Gloucestershire based Ribena harvests new strain
By Richard Wright | 10th August 2021
This week marks the start of the annual Ribena blackcurrant harvest at farms across Gloucestershire. The unusually wet weather has not affected the crop because the company is using new varieties of climate-resilient blackcurrants.
As well as the blackcurrants being harvested at farms in Gloucestershire, the county is also home to the Ribena factory, which is based in Coleford.
It's only the second harvest of these climate-resilient berries, so this year's challenging weather has really put them to test. Farmers report they have grown well in both the extremely hot and wet weather.
The Ribena Blackcurrant harvest involves growers from across the UK cropping nearly 10,000 tonnes of the fruit from their fields.
The new berries have been developed by parent company Suntory Beverage & Food GB&I - the UK manufacturers of Ribena.
Producing 90 per cent of Britain's blackcurrant crop, the soft drinks company has supported the development of new breeds of blackcurrants at the world's leading plant research centre, the James Hutton Institute (JHI) in Scotland.
The 20-year partnership - funded by a £10m investment - has looked at the development of crops that are able to withstand uncertain weather conditions.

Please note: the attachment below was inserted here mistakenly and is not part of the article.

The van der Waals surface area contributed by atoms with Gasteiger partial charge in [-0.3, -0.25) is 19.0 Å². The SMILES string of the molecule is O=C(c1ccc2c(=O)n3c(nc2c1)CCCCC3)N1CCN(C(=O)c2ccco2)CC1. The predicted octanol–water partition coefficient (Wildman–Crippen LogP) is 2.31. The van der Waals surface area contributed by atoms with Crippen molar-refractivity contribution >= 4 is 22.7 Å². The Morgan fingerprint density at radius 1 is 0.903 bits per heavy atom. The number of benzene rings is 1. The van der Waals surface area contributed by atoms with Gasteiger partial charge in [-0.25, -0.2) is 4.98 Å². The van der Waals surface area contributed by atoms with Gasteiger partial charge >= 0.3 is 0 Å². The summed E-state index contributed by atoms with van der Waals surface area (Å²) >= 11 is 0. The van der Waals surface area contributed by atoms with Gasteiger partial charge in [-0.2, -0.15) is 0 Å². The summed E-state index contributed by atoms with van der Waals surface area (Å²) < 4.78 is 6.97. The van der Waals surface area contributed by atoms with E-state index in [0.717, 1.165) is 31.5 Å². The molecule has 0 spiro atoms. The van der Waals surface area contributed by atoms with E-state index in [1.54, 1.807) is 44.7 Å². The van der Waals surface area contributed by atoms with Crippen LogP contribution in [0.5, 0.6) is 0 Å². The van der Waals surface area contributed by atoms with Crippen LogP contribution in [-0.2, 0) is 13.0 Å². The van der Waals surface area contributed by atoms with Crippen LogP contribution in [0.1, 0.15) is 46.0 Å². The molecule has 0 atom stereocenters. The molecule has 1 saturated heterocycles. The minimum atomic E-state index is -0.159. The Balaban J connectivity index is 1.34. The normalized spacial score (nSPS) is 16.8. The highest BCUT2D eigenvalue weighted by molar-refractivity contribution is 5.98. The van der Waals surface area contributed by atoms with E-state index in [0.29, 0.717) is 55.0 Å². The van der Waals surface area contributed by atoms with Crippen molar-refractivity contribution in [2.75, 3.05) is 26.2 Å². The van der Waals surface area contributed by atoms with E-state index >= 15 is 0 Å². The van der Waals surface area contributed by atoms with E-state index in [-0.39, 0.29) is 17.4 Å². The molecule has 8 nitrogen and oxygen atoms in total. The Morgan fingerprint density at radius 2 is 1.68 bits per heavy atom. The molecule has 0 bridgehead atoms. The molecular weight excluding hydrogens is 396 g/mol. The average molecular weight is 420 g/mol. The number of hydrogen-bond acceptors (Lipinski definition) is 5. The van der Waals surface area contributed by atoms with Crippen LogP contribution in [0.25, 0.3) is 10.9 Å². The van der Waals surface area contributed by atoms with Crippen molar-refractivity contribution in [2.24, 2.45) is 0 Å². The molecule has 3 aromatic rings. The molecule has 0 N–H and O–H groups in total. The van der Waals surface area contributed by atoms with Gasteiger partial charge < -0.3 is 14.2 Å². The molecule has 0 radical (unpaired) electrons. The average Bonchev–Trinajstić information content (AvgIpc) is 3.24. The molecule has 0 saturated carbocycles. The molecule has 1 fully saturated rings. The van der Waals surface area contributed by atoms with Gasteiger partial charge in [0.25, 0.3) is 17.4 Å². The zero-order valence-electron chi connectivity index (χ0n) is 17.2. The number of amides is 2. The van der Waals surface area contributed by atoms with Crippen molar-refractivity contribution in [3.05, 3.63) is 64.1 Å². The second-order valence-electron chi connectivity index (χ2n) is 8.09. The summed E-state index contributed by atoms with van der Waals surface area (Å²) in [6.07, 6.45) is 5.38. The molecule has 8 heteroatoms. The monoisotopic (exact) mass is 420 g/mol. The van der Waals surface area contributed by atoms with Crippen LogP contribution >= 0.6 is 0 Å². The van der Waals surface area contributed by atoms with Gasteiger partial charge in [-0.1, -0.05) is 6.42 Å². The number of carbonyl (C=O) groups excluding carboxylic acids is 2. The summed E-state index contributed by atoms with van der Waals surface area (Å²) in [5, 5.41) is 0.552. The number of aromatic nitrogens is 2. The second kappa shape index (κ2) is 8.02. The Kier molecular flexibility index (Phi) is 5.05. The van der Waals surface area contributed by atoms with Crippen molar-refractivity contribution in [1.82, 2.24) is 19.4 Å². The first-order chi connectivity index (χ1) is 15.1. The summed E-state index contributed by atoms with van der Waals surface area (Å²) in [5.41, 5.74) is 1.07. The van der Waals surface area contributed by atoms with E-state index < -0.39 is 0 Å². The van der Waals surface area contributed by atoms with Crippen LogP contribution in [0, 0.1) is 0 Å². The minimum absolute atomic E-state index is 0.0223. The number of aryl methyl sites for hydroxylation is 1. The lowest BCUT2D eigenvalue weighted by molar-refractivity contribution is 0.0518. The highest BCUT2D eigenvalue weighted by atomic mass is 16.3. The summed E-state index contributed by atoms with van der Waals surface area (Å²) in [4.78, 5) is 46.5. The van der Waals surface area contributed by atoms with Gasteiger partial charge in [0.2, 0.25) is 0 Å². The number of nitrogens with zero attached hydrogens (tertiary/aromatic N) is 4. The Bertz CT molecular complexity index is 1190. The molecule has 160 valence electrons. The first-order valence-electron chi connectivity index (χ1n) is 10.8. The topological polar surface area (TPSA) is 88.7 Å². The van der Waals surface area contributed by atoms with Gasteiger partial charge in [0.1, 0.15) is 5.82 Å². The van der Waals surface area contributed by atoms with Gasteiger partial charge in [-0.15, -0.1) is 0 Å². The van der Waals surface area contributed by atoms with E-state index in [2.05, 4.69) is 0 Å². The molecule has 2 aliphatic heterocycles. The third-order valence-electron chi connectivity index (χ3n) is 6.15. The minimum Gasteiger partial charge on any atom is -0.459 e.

Harriet Prosser, Agronomist at Suntory Beverage & Food GB&I, said: "Farming can be a challenging occupation, and lack of climate certainty and extreme weather events are making it even harder.
"The Ribena blackcurrant breeding programme has produced some fantastic new varieties, which are allowing our growers to buck the trend and produce excellent quality fruit despite the weather. These new climate-resilient varieties will ensure our customers can enjoy our great tasting Ribena for many years to come."
Nick Overy, a grower from Paddock Wood in Kent, who grows blackcurrants for Ribena, said: "The unpredictable weather we've been experiencing has made a tough year for farmers even more challenging. Thankfully, the blackcurrant breeding programme helps to mitigate the worst impacts of the weather and ensures the future of our berries is more sustainable. Despite a late harvest, I'm confident that our yield will be as big as ever."
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